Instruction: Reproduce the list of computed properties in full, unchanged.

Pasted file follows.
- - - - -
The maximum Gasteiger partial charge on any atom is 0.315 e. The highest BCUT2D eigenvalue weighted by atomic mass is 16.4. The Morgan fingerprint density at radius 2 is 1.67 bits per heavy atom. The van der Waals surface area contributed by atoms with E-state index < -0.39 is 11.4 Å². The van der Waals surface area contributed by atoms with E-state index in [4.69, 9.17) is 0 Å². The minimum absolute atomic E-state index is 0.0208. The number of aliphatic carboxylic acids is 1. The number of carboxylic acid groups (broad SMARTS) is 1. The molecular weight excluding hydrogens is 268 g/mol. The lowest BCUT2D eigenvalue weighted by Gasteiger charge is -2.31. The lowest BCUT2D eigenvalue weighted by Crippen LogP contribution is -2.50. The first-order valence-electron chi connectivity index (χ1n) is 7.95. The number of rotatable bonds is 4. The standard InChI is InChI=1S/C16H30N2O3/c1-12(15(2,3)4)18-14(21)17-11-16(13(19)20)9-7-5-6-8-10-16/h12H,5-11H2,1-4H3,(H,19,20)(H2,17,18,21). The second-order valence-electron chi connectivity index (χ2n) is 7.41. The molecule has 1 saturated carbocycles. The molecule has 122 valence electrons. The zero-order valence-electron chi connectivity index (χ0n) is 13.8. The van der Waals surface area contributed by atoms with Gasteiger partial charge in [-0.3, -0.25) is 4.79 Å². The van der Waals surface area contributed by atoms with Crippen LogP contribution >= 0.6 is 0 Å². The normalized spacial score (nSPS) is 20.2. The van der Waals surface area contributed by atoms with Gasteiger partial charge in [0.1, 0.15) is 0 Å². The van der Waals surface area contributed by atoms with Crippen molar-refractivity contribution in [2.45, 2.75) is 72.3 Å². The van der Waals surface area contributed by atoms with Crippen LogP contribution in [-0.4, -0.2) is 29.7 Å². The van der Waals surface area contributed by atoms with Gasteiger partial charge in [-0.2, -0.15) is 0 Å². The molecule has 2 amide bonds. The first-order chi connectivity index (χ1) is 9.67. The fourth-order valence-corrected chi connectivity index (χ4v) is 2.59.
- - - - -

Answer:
The maximum Gasteiger partial charge on any atom is 0.315 e. The highest BCUT2D eigenvalue weighted by atomic mass is 16.4. The Morgan fingerprint density at radius 2 is 1.67 bits per heavy atom. The van der Waals surface area contributed by atoms with E-state index < -0.39 is 11.4 Å². The van der Waals surface area contributed by atoms with E-state index in [4.69, 9.17) is 0 Å². The minimum absolute atomic E-state index is 0.0208. The number of aliphatic carboxylic acids is 1. The number of carboxylic acid groups (broad SMARTS) is 1. The molecular weight excluding hydrogens is 268 g/mol. The lowest BCUT2D eigenvalue weighted by Gasteiger charge is -2.31. The lowest BCUT2D eigenvalue weighted by Crippen LogP contribution is -2.50. The first-order valence-electron chi connectivity index (χ1n) is 7.95. The number of rotatable bonds is 4. The standard InChI is InChI=1S/C16H30N2O3/c1-12(15(2,3)4)18-14(21)17-11-16(13(19)20)9-7-5-6-8-10-16/h12H,5-11H2,1-4H3,(H,19,20)(H2,17,18,21). The second-order valence-electron chi connectivity index (χ2n) is 7.41. The molecule has 1 saturated carbocycles. The molecule has 122 valence electrons. The zero-order valence-electron chi connectivity index (χ0n) is 13.8. The van der Waals surface area contributed by atoms with Gasteiger partial charge in [-0.3, -0.25) is 4.79 Å². The van der Waals surface area contributed by atoms with Crippen LogP contribution >= 0.6 is 0 Å². The normalized spacial score (nSPS) is 20.2. The van der Waals surface area contributed by atoms with Gasteiger partial charge in [0.1, 0.15) is 0 Å². The van der Waals surface area contributed by atoms with Crippen molar-refractivity contribution in [2.45, 2.75) is 72.3 Å². The van der Waals surface area contributed by atoms with Crippen LogP contribution in [-0.4, -0.2) is 29.7 Å². The van der Waals surface area contributed by atoms with Gasteiger partial charge in [-0.2, -0.15) is 0 Å². The molecule has 2 amide bonds. The first-order chi connectivity index (χ1) is 9.67. The fourth-order valence-corrected chi connectivity index (χ4v) is 2.59.